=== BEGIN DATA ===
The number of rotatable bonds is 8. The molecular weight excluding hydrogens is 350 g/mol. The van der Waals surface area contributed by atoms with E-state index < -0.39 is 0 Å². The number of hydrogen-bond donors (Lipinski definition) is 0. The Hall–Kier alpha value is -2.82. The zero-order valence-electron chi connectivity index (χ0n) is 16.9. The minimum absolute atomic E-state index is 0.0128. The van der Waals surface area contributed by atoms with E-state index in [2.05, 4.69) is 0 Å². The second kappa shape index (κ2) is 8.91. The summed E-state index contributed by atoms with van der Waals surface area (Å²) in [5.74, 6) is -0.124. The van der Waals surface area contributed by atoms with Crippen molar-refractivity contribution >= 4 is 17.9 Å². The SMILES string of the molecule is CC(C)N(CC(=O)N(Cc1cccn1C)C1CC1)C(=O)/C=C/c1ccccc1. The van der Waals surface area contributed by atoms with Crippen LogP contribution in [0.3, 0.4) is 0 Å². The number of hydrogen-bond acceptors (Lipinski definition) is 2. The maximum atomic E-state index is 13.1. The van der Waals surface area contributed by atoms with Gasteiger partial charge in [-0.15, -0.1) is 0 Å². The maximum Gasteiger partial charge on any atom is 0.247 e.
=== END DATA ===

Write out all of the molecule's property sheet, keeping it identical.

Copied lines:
The number of rotatable bonds is 8. The molecular weight excluding hydrogens is 350 g/mol. The van der Waals surface area contributed by atoms with E-state index < -0.39 is 0 Å². The number of hydrogen-bond donors (Lipinski definition) is 0. The Hall–Kier alpha value is -2.82. The zero-order valence-electron chi connectivity index (χ0n) is 16.9. The minimum absolute atomic E-state index is 0.0128. The van der Waals surface area contributed by atoms with E-state index in [2.05, 4.69) is 0 Å². The second kappa shape index (κ2) is 8.91. The summed E-state index contributed by atoms with van der Waals surface area (Å²) in [5.74, 6) is -0.124. The van der Waals surface area contributed by atoms with Crippen molar-refractivity contribution >= 4 is 17.9 Å². The SMILES string of the molecule is CC(C)N(CC(=O)N(Cc1cccn1C)C1CC1)C(=O)/C=C/c1ccccc1. The van der Waals surface area contributed by atoms with Crippen LogP contribution in [0.3, 0.4) is 0 Å². The number of hydrogen-bond acceptors (Lipinski definition) is 2. The maximum atomic E-state index is 13.1. The van der Waals surface area contributed by atoms with Gasteiger partial charge in [-0.15, -0.1) is 0 Å². The maximum Gasteiger partial charge on any atom is 0.247 e.